The PNM has never embraced Trinidad & Tobago's diversity and it would take more than Rowley's attendance at a Hindu event like Divali and a Divali celebration in St James to change that.

It's easy for the pack journalism to paint Jack with a racist brush. If Jack were a racist he would have accepted the PNM's courtship a long time ago. But he was never interested in that kind of politics. 

The PNM on the other hand always portrayed those Afro Trinibagonians like Jack as "traitors". My friend, Louis Lee Sing, once described Wade Mark (a previous UNC chairman) as "Panday's house nigger". And when Manning was Prime Minister and leader of the PNM he acknowledged that in all its years the party was never able to attract the country's diversity.

Here is what he told supporters in July 2003: "It would be a glorious day when the composition of the PNM is a reflection of the society from which we come. That is yet to happen...". In 2012, it is still not a reality.

Seetahal has joined a chorus of people who are saying that Jack is stirring up racial sentiments. However, 
what is unfortunate is that people who should know better are seeing everything in shades of colour without accepting that Jack was merely saying something that we all know to be true but prefer to whisper it privately but never in public.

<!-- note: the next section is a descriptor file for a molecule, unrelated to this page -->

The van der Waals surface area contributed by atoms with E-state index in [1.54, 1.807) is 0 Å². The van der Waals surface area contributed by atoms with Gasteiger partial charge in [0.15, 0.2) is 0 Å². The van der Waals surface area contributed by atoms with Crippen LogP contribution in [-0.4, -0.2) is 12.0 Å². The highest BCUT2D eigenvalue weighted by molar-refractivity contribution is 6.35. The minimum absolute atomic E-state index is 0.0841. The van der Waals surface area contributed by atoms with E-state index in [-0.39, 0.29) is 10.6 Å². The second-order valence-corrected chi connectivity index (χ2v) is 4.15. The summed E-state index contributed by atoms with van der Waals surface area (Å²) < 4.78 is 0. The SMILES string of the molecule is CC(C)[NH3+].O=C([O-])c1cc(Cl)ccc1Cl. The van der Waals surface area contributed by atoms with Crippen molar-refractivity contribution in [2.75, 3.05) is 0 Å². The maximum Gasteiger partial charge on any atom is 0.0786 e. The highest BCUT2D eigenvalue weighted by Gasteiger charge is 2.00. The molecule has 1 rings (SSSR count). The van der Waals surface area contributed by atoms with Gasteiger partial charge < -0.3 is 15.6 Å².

We must acknowledge that there continues to be a problem but the problem is not with Jack, Kamla or members of the People's Partnership. They crossed the bridge a long time ago and are comfortable embracing the country's diversity; the PNM has not.

And it would indeed be a glorious day, to use Manning's words, when the PNM could do the same. Manning and his predecessors were unable to do it and Rowley now finds himself in a political straight jacket trying to extend his arms to embrace everyone.

Jack is right. The PNM does not have the national support to "overthrow" the government and when the time comes for people to make a choice through the ballot box they would seek leadership, not divisiveness. 

In other words, if the PNM wants to be in the game it would be wise to stop worrying about image makeovers and focus on becoming a truly national party, even if it means finding a new leader instead of trying to remake a failed one.

Jai Parasram | 12 Nov. 2012

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Jai & Sero

Jai & Sero

Our family at home in Toronto 2008

Our family at home in Toronto 2008
Amit, Heather, Fuzz, Aj, Jiv, Shiva, Rampa, Sero, Jai